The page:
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WTO food talks end in suspension and failure

By Anthony Fletcher , 25-Jul-2006

Pascal Lamy will demand a suspension of the Doha round of agriculture talks this week, after WTO members failed to reach a meaningful consensus.

This effectively means that the much-heralded talks, which were supposed to introduce important changes in global trade tariffs, have been a failure.

"We have missed a very important opportunity to show that multilateralism works," said Lamy, the WTO director general.

 

"The feeling of frustration, regret and impatience was unanimously expressed by developing countries this afternoon."

 

The main blockage is in the two agriculture legs of the triangle of issues, market access and domestic support. Differences of opinion over these issues has proved terminal.

 

"I very much regret that we were unable to find consensus among the G6 on the Doha Round 'modalities'," said EU agriculture minister Mariann Fischer Boel.

 

"We must be under no illusion that this break down can be painted in rosy colours."

 

There have always been significant differences between various trading blocs - the EU trade commissioner recently called the US the 'biggest single block' to the successful completion of the round but there had been a vague anticipation that some sort of accommodation could be reached.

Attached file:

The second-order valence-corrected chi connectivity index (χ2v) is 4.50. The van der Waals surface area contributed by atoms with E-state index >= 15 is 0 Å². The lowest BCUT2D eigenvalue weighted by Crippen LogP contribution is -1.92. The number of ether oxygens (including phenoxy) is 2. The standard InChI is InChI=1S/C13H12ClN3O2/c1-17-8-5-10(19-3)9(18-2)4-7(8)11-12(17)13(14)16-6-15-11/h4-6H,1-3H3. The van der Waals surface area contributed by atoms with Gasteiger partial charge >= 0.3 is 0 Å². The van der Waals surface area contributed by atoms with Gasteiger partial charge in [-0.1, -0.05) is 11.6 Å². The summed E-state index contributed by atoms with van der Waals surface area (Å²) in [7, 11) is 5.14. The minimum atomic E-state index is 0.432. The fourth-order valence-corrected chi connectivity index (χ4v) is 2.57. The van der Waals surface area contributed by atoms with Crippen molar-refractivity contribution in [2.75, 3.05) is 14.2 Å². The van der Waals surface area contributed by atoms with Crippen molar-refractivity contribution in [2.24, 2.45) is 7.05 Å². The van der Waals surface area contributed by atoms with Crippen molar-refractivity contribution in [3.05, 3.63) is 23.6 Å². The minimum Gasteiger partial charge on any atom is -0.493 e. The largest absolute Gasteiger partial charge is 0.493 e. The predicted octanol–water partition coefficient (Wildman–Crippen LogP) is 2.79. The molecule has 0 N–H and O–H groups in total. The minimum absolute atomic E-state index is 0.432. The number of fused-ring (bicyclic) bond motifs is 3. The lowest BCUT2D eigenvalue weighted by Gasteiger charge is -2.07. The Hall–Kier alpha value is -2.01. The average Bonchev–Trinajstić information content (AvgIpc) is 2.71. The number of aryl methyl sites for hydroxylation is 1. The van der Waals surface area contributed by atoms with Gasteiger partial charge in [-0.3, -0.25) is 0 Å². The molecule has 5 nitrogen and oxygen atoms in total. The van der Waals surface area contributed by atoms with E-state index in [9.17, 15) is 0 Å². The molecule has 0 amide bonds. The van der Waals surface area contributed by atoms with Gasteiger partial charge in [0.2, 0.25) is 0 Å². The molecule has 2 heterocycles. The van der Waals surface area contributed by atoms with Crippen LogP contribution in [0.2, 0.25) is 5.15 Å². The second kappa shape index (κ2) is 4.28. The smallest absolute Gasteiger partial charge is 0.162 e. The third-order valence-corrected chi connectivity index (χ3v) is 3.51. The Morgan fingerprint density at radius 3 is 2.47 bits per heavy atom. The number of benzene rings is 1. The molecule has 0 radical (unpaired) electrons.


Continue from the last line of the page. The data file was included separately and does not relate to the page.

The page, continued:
This is now further away than ever. Lamy did not say when the negotiations would resume, but argued that movement towards a conclusion could only result from internal work within countries.

 

The decision to suspend negotiations was taken after talks among six major members broke down on Sunday. Ministers from Australia, Brazil, the European Union, India, Japan and the United States had met in Geneva to try to follow up on instructions from the St Petersburg Summit on 17 July.

 

The Geneva meeting was "lengthy and detailed but at its conclusion, it remained clear that the gaps remain too wide," said Lamy.

 

Lamy has therefore recommended the talks be suspended in all subjects across the round as whole to give members time to reflect. He warned however that there was a real possibility that an opportunity to integrate more vulnerable members into international trade could be lost.

 

"If the political will really exists, there must be a way," he said. "But it is not here today.

 

"And let me be clear: there are no winners and losers in this assembly. Today there are only losers."

 

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